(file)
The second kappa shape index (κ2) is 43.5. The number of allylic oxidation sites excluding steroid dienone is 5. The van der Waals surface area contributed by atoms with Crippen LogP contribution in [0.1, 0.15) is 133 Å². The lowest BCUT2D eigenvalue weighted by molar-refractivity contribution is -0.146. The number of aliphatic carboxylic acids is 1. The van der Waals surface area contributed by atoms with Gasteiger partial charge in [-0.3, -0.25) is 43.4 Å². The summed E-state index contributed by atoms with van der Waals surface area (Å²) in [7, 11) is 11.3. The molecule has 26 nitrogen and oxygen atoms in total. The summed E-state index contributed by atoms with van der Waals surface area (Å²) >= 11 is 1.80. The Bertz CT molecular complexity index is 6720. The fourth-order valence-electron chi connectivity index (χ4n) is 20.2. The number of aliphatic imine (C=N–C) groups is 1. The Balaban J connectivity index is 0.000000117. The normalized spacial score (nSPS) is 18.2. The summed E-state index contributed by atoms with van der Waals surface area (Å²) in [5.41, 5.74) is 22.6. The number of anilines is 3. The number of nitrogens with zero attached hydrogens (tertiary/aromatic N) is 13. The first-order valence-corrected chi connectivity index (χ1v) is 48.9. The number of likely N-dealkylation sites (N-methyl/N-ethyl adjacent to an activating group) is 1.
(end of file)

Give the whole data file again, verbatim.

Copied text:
The second kappa shape index (κ2) is 43.5. The number of allylic oxidation sites excluding steroid dienone is 5. The van der Waals surface area contributed by atoms with Crippen LogP contribution in [0.1, 0.15) is 133 Å². The lowest BCUT2D eigenvalue weighted by molar-refractivity contribution is -0.146. The number of aliphatic carboxylic acids is 1. The van der Waals surface area contributed by atoms with Gasteiger partial charge in [-0.3, -0.25) is 43.4 Å². The summed E-state index contributed by atoms with van der Waals surface area (Å²) in [7, 11) is 11.3. The molecule has 26 nitrogen and oxygen atoms in total. The summed E-state index contributed by atoms with van der Waals surface area (Å²) >= 11 is 1.80. The Bertz CT molecular complexity index is 6720. The fourth-order valence-electron chi connectivity index (χ4n) is 20.2. The number of aliphatic imine (C=N–C) groups is 1. The Balaban J connectivity index is 0.000000117. The normalized spacial score (nSPS) is 18.2. The summed E-state index contributed by atoms with van der Waals surface area (Å²) in [5.41, 5.74) is 22.6. The number of anilines is 3. The number of nitrogens with zero attached hydrogens (tertiary/aromatic N) is 13. The first-order valence-corrected chi connectivity index (χ1v) is 48.9. The number of likely N-dealkylation sites (N-methyl/N-ethyl adjacent to an activating group) is 1.